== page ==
November 7, 2002
By Dahleen Glanton, Chicago Tribune
Thursday, November 7, 2002
Atlanta — Two years after Gov. Roy Barnes secretly engineered a plan to downsize the Confederate emblem on the Georgia flag, the state’s rural voters made good on a threat to help kick him out of office.
According to many political observers, the Confederate flag issue–which has polarized much of the South in recent years–may have caused a surprising number of voters to turn out for Barnes’ Republican opponent, Sonny Perdue. On Tuesday, many rural counties that normally go Democratic voted Republican.
Barnes, who like almost everyone in the state was stunned by the upset, acknowledged Wednesday that the flag issue likely contributed to his defeat. The flag became an issue in the campaign, with Perdue promising to reopen the debate by allowing a referendum and Barnes asserting that Georgia cannot turn back the clock.
However, after his victory, Perdue appeared to back away from his promise.
“We’ll deal with that in January when we convene,” he said in a television interview. “I’m a believer in the legislative process, and we’ll see how that works.”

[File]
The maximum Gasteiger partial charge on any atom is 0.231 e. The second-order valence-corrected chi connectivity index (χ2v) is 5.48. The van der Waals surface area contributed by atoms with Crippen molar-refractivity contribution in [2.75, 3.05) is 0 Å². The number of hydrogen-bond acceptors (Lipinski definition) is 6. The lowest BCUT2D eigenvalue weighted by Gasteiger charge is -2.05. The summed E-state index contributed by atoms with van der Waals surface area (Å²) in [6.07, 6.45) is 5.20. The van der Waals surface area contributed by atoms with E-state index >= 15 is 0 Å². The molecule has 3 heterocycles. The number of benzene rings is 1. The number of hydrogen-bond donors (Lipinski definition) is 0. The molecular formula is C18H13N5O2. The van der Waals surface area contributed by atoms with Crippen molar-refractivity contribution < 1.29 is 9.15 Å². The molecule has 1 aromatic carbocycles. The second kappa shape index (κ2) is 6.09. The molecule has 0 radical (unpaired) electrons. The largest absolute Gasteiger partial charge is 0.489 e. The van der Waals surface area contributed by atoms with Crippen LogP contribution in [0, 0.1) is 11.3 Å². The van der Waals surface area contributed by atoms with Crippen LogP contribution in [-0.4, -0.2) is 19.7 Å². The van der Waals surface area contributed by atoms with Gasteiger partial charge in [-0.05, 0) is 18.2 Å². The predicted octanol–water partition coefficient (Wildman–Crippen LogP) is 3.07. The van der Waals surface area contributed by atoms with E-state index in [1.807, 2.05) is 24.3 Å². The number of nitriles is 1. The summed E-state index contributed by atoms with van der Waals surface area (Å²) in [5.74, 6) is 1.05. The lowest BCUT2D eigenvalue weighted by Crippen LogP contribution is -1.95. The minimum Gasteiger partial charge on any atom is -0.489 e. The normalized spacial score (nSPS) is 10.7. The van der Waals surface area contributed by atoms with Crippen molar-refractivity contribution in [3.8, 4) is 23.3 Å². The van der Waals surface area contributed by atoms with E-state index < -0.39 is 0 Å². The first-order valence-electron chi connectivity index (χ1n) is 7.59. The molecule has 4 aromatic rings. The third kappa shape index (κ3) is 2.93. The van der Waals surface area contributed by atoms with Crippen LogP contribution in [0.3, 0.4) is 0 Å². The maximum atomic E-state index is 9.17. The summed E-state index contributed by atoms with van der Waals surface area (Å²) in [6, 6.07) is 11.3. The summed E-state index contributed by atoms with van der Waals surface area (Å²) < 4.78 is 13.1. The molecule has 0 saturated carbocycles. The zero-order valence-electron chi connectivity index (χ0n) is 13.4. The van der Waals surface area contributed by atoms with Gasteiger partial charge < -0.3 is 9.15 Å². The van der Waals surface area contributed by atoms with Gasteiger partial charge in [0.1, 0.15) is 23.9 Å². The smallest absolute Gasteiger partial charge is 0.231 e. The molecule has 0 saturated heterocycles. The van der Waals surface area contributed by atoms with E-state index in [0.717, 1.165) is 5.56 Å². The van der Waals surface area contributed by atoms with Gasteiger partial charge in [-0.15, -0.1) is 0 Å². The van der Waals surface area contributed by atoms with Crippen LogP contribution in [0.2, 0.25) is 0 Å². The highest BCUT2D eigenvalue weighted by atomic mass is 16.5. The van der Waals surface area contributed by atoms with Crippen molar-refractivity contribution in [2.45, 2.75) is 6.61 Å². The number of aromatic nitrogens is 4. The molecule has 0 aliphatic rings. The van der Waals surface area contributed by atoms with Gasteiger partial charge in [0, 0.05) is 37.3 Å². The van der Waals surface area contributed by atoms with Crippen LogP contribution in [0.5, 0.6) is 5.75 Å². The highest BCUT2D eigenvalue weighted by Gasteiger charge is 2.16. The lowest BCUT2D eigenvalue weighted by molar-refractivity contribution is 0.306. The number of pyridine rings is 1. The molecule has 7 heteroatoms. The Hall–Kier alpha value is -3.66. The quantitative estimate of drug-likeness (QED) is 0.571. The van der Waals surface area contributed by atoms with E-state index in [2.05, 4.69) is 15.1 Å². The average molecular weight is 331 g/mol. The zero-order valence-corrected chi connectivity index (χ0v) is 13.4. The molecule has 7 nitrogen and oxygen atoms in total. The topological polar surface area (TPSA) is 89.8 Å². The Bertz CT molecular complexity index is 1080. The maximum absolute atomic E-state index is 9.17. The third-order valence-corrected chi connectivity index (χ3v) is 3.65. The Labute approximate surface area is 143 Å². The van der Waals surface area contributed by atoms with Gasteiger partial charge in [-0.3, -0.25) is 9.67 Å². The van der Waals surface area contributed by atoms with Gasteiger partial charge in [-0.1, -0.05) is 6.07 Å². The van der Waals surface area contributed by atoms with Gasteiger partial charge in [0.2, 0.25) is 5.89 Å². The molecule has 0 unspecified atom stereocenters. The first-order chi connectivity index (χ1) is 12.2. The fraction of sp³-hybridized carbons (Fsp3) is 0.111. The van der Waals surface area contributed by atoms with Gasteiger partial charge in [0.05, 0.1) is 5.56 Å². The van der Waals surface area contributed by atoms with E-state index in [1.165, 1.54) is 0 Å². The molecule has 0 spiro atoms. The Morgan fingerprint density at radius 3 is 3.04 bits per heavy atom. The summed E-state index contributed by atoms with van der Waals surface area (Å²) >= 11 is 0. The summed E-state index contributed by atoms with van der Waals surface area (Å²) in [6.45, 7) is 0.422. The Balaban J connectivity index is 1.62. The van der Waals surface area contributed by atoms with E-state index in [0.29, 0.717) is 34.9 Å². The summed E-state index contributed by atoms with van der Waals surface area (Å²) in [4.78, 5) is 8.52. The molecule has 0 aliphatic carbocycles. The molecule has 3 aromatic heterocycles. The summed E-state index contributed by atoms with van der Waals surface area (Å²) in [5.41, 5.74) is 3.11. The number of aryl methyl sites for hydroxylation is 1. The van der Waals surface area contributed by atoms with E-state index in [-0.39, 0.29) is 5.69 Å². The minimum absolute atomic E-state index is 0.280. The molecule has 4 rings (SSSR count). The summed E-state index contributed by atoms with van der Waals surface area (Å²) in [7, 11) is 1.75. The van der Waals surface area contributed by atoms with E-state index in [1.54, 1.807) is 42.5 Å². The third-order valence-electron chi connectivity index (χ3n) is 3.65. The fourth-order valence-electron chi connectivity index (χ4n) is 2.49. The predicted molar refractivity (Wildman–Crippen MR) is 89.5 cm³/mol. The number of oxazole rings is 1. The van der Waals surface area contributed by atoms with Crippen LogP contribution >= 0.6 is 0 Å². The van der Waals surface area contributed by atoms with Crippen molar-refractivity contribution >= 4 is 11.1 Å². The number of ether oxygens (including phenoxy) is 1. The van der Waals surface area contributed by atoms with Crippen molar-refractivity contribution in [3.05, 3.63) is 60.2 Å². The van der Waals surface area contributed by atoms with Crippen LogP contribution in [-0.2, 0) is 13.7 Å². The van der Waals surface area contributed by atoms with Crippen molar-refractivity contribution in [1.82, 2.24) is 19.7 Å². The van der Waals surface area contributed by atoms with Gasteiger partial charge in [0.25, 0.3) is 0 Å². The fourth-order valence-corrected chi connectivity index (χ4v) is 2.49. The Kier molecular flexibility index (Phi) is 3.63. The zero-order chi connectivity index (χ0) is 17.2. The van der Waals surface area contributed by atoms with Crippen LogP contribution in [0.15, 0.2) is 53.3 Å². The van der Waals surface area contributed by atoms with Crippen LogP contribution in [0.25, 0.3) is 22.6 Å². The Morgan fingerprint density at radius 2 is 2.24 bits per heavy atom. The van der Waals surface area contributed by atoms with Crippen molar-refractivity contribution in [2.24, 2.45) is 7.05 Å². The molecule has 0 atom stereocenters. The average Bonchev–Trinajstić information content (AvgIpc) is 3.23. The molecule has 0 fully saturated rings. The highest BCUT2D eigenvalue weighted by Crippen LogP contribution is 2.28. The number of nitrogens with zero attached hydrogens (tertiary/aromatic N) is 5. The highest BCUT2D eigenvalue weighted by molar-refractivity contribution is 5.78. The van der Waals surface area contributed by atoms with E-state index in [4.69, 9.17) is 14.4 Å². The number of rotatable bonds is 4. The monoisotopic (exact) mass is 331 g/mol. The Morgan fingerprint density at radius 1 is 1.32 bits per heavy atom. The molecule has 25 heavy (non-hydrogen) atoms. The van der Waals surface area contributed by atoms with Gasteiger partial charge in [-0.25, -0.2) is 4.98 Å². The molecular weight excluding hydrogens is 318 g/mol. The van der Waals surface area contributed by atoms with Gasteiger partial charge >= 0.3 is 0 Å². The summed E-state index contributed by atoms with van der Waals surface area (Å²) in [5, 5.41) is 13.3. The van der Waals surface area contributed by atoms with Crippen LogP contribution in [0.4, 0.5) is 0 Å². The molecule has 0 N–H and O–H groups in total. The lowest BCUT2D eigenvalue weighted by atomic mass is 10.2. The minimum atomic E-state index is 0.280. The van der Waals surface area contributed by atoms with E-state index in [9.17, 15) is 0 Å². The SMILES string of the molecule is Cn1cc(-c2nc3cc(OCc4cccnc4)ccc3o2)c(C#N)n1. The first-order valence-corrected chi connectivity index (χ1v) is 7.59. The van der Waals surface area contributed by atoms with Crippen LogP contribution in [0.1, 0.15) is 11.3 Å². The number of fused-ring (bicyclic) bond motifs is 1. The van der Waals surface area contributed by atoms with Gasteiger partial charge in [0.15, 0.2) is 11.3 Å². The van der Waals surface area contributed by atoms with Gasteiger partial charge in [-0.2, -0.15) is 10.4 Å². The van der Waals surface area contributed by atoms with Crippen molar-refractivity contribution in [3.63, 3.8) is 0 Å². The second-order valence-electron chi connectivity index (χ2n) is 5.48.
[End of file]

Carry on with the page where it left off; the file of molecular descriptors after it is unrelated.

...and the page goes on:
Averting major political squabbles such as those in Mississippi and South Carolina, Barnes orchestrated a behind-the-scenes deal with state legislators to create a new state flag that reduced the Confederate emblem, which had taken up three-quarters of the banner. On the new flag, the emblem is a small icon along with four others, including the U.S. flag, along the bottom of the banner.
“The flag issue was like a torpedo swimming underneath the surface, and it was much more powerful than people realized,” said Mark Rountree, a Republican political consultant in Atlanta. “It was not so much a race-based issue. People felt the change had been forced upon them before they had the chance to even think